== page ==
If you all recall, I was at one time one of the most vocal advocates for L21 being indigenous (at least from the Bronze Age) in Norway. In fact, at times it felt as if I were the only one advocating that. When the Moffat and Wilson book, The Scots: A Genetic Journey, came out, a certain person who posts on Rootsweb triumphantly announced its conclusion, that L21 in Norway got there as a result of Viking Era slavery, and jumped all over it. One could almost see him smirking in the text of his posts. I argued against him, pretty much alone, as I recall.

But I try to go with what I think is true, based on the evidence, rather than what I wish to be true.
« Last Edit: August 31, 2011, 01:02:41 PM by rms2 » Logged

GoldenHind
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« Reply #36 on: August 31, 2011, 03:01:52 PM »

My point wasn't so much the forced labor/thrall thing - although I do think that is a factor - it was that the presence of British Isles-localized L21 clades in Norway tends to weaken the case that L21 there predates the Viking Era and is native.

If you all recall, I was at one time one of the most vocal advocates for L21 being indigenous (at least from the Bronze Age) in Norway. In fact, at times it felt as if I were the only one advocating that. When the Moffat and Wilson book, The Scots: A Genetic Journey, came out, a certain person who posts on Rootsweb triumphantly announced its conclusion, that L21 in Norway got there as a result of Viking Era slavery, and jumped all over it. One could almost see him smirking in the text of his posts. I argued against him, pretty much alone, as I recall.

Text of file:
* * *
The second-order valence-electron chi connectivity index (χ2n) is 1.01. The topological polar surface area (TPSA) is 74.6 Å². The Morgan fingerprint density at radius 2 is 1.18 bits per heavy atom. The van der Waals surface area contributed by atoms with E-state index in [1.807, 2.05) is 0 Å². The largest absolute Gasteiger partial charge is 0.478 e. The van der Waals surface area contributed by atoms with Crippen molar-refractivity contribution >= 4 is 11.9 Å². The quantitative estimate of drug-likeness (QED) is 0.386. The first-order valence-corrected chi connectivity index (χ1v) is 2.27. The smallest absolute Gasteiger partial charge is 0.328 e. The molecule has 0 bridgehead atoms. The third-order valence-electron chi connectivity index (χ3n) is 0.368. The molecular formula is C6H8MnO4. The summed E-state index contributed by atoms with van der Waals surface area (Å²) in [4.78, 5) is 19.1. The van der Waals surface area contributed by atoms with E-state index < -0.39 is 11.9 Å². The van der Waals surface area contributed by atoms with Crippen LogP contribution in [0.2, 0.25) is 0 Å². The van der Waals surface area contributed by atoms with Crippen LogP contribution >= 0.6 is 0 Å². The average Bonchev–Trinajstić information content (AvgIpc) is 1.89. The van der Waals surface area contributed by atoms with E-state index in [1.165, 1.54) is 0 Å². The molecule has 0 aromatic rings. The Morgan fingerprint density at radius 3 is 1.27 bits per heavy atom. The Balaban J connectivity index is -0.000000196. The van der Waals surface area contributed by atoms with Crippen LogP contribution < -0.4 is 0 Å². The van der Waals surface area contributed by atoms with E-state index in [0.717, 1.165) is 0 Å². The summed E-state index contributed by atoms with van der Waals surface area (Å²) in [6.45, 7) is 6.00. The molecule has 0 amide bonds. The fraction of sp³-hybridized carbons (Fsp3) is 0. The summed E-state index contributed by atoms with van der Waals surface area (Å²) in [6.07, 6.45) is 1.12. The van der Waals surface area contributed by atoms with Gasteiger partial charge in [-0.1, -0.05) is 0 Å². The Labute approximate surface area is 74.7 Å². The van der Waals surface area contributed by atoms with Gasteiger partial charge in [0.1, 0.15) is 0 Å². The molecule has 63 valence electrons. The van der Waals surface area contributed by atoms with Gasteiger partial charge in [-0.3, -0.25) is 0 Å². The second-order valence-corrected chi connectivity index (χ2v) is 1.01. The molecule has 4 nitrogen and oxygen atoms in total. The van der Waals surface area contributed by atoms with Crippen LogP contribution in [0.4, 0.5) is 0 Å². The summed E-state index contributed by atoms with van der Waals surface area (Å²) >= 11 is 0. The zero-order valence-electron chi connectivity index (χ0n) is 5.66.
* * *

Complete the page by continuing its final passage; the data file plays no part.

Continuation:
But I try to go with what I think is true, based on the evidence, rather than what I wish to be true.

I think the whole concept of Viking slavery is merely a thinly disguised form of snobbery and one-upsmanship seen too often in forums. There was an idiot on another forum who argued all R1b in Scandinavia was due to Viking slavery. Pretty absurd, considering that R1b is clearly the largest HG in Denmark, and if the recent Busby data is accurate, in Norway as well. As Authun has pointed out, there really isn't any evidence to support the idea that large numbers of slaves were brought back from Britain to Scandinavia. I think we should forget the whole idea.

So let's just focus on the question of whether all L21 in Norway is a result of Viking age and later migration. Even if we accept that much, or even most of L21 arrived in the historical period, there is no reason why the possibility that some portion of it arrived earlier should be discounted. If there were trading networks between Britain and Norway during the Bronze Age, as appears to be the case, that possibility shouldn't be ignored.

The proof will come as more subclades of L21 are discovered. I wouldn't be a bit surprised if some are found which are much stronger on the continent than in Britain.

Let me also point out, that since I am L21 negative, I really don't have a horse in this race.
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Mike Walsh
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« Reply #37 on: August 31, 2011, 05:02:43 PM »

My point wasn't so much the forced labor/thrall thing - although I do think that is a factor - it was that the presence of British Isles-localized L21 clades in Norway tends to weaken the case that L21 there predates the Viking Era and is native.